Friday, September 13, 2013

Marginalised Mussels

I was blessed to be offered a week at a seaside cottage in February this year. It was a break from 'the world' that I needed, and that brought me much rest and restoration. It was very good for my soul for me to be able to walk alone and uninterrupted on the beach, fiddle around on the rocks, stare out to the horizon over the ocean, dabble my feet in the tidal pool, watch crabs and little fish  in small rock pools, and generally meditate and let my thoughts run freely.

 This photo shows an area of mussel covered rock where I spent some time. I noticed the large number of mussels of varying size - with larger ones being closer to the water line/ rock-water interface, and the decrease in size the further they were from the water's edge. Which got me to thinking......

The larger ones closer to the water-line surely benefitted from the constant washing of the waves, as they were closer to the tides - whether high or low - and the first to receive nutrients. The smaller ones were farther away from the water and would only have had the benefit of the nutrients when the tide was higher, with a gradation of size according to the amount of water washing over them during the day/ night. Which means that those closer to the nutrient resource were more prosperous looking, while those further from the resources did not seem to be faring as well.

Which led me to think about resources available to people. There is so much demand, currently, for 'equality' and for everyone to be granted the same access to and quantity of resources as everyone else. But this expectation is unrealistic. It is evident that where we are positionally places limitations on our access to whatever it is that we want. Our position in relation to resources could be termed 'an accident of birth'. But that does not provide an excuse for resources available to those on the 'front-line' to be held onto and prevented from being shared with those towards the 'back-line'. The position of the closer-to-the-water-line mussels could also be said to be 'accidental' in that they did not intentionally choose where to attach and grow. And neither did they restrict the resources from reaching those farther back. It seems they absorbed what they could of the resources each time the water washed over them - as did the ones further back. But their advantage lay in their proximity to the resources which enabled them to absorb nutrients througout the day and night - throughout the times of tide-in and tide-out, whereas the further back mussels had periods during the day and night of no access to resources. However this did not lead to them giving up and letting go - they continue to remain attached to the rock and absorb whatever comes their way whenever it comes - and they grow bigger albeit at a slower rate than the foremost mussels. I am also pretty sure that the bigger mussels would be harvested and consumed by the hungry much sooner than the smaller ones! And, of course, the mussels are available as food to whomever walks along the beach or is in search of a meal - irrespective of status in life.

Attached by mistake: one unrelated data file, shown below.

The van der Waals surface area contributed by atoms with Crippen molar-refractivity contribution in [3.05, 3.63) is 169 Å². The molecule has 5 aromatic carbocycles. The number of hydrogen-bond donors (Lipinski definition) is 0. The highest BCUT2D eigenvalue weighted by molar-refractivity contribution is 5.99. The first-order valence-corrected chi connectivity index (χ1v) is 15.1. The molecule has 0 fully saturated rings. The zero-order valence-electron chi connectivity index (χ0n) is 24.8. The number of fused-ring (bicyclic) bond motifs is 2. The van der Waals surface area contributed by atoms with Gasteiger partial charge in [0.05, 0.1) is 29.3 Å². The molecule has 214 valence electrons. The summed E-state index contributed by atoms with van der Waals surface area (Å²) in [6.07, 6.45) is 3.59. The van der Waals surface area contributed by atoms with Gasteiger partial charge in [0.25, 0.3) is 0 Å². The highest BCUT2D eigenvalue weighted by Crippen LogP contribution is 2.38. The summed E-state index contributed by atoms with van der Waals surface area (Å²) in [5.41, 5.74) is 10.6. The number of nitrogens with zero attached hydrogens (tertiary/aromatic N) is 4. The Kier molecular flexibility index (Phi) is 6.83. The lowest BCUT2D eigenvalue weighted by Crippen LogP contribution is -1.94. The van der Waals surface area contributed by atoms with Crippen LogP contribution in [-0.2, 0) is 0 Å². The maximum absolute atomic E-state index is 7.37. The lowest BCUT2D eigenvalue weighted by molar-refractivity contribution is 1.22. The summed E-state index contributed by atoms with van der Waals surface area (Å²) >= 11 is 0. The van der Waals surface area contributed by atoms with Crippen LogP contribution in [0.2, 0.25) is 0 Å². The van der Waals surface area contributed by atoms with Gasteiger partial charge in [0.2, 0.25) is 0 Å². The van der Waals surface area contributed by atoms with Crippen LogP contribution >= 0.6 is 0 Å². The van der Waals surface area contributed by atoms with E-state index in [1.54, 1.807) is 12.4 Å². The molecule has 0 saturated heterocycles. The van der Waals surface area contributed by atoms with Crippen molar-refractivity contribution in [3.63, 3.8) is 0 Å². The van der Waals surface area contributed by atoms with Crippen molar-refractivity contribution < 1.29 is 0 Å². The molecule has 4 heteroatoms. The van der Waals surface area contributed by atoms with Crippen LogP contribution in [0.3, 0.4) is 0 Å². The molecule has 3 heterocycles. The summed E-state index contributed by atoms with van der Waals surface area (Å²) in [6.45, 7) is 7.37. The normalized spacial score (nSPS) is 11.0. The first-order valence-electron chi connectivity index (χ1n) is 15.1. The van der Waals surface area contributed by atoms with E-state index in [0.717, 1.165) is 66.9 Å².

I believe there are some principles in this that we should allow to challenge us.